Do not be anxious about anything, but in everything by prayer and supplication
with thanksgiving let your requests be made known to God.
And the peace of God, which surpasses all understanding, will guard your hearts and your minds in Christ Jesus.
(Philippians 4:6-7 ESV).

They were the key verses I used to look at and quietly pray when I studied for my GCE O levels exams. It was more because I was in panic mode as I had not been studying and it was less than 3 months before the exams. I have been using God for emergencies only.

But back to the mirror reflection… this was something else. I could not let this go on. The best I can describe this feeling was I had no peace within me. There must be a reason for me to be born, to live and eventually die. It was not meant to be in vain or vain glorious. That was clear to me. It was when I acknowledged my human condition, the need to be saved from my wretchedness, and the saving grace of the Lord Jesus Christ, that the love of God swept in to fill that vacuum so perfectly that I could only bow down in humble adoration. This was why Chesterton could say he was Lazarus and he lives. Likewise I was dead to sin and the resurrection power of Christ has brought me back to life.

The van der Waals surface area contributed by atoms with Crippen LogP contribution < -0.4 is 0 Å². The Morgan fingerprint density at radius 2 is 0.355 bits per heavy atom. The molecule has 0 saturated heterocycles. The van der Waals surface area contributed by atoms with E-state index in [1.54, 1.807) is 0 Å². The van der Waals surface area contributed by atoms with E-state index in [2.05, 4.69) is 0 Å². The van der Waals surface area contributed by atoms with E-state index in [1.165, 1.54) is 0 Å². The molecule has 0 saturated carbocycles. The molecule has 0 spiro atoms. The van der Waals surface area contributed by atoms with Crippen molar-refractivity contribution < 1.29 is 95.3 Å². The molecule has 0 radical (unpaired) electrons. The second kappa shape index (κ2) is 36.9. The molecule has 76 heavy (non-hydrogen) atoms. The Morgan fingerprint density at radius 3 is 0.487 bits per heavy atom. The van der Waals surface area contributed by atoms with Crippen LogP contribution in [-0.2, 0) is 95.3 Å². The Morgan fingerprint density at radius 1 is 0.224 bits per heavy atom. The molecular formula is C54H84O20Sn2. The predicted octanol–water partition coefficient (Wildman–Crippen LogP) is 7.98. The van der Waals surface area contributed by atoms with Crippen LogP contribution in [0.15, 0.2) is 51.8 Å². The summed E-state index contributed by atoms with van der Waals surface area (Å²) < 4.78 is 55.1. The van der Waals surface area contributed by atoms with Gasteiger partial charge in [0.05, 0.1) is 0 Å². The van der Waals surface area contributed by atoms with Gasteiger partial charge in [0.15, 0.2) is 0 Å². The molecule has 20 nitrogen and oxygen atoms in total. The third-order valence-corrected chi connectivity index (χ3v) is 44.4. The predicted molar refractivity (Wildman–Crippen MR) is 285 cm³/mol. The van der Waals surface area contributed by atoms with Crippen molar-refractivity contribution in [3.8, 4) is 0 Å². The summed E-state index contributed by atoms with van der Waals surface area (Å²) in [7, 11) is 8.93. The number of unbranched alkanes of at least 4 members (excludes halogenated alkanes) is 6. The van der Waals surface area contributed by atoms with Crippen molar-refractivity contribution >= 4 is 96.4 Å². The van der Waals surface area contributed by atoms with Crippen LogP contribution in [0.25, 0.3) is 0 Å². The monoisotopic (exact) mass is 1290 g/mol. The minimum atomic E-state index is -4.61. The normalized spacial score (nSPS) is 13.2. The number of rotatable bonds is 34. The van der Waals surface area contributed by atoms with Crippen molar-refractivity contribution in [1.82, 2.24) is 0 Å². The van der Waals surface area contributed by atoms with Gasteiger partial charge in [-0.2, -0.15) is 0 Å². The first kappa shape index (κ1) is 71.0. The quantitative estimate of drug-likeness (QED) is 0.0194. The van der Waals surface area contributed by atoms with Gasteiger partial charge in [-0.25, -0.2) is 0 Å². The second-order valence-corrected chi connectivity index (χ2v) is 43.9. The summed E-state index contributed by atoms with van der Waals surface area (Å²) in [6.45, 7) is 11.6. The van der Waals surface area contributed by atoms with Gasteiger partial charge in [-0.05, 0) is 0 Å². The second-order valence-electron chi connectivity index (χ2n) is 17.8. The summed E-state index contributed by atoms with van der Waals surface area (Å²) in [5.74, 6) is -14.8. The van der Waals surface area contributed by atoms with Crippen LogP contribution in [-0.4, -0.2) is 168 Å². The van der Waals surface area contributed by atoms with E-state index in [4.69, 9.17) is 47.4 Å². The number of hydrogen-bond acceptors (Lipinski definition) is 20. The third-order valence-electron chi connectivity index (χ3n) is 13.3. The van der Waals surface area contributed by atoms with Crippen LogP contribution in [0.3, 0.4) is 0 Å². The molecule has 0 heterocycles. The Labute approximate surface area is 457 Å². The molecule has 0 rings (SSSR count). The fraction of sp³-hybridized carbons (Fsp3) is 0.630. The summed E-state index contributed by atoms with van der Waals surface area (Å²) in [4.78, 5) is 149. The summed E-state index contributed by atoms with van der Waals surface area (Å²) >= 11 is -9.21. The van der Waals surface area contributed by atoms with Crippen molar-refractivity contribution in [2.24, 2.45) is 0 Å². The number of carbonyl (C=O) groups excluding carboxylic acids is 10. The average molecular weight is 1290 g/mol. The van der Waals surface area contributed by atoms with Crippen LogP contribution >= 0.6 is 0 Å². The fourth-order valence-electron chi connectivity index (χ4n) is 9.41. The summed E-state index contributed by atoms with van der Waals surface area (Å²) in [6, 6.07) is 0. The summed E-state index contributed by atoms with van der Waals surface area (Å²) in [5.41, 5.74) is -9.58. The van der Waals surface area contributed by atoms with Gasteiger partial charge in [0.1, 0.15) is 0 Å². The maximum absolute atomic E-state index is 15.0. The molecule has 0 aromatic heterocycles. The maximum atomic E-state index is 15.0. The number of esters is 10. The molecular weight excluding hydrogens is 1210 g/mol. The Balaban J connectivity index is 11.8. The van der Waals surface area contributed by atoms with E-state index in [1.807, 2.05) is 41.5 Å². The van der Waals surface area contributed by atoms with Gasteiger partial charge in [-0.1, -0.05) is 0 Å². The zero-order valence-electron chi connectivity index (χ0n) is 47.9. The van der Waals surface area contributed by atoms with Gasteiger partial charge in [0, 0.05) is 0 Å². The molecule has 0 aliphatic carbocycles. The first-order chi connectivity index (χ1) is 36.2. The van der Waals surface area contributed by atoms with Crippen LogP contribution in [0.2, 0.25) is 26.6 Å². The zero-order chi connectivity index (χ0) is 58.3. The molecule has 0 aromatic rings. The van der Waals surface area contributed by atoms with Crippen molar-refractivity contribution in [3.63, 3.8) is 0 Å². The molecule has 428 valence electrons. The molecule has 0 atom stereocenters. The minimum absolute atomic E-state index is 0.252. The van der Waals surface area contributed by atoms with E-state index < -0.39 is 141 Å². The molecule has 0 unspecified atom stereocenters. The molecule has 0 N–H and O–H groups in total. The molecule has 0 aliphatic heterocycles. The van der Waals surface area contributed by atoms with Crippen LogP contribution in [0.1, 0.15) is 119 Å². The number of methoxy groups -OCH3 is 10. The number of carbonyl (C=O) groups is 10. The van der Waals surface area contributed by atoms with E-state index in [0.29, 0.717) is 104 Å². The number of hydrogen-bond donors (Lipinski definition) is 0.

What then, was the road smooth sailing? It surely wasn’t. In fact, it gets harder as long as I am in this human condition and in this world. However, the BIG difference is, the peace of God that surpasses all understanding has filled that vacuum. Life becomes richer and clearer, and God is no longer an emergency number but a blessed assurance of a relationship with an omnipresent and loving God who walks and talks with me every moment of my life. It’s no longer I that live but Christ that lives in me.

I can only conclude this experience with this passage which I read to my grandmother by her hospital bed in 2001:

The LORD is my shepherd; I shall not want.
He makes me lie down in green pastures.
He leads me beside still waters.
He restores my soul.
He leads me in paths of righteousness for his name’s sake.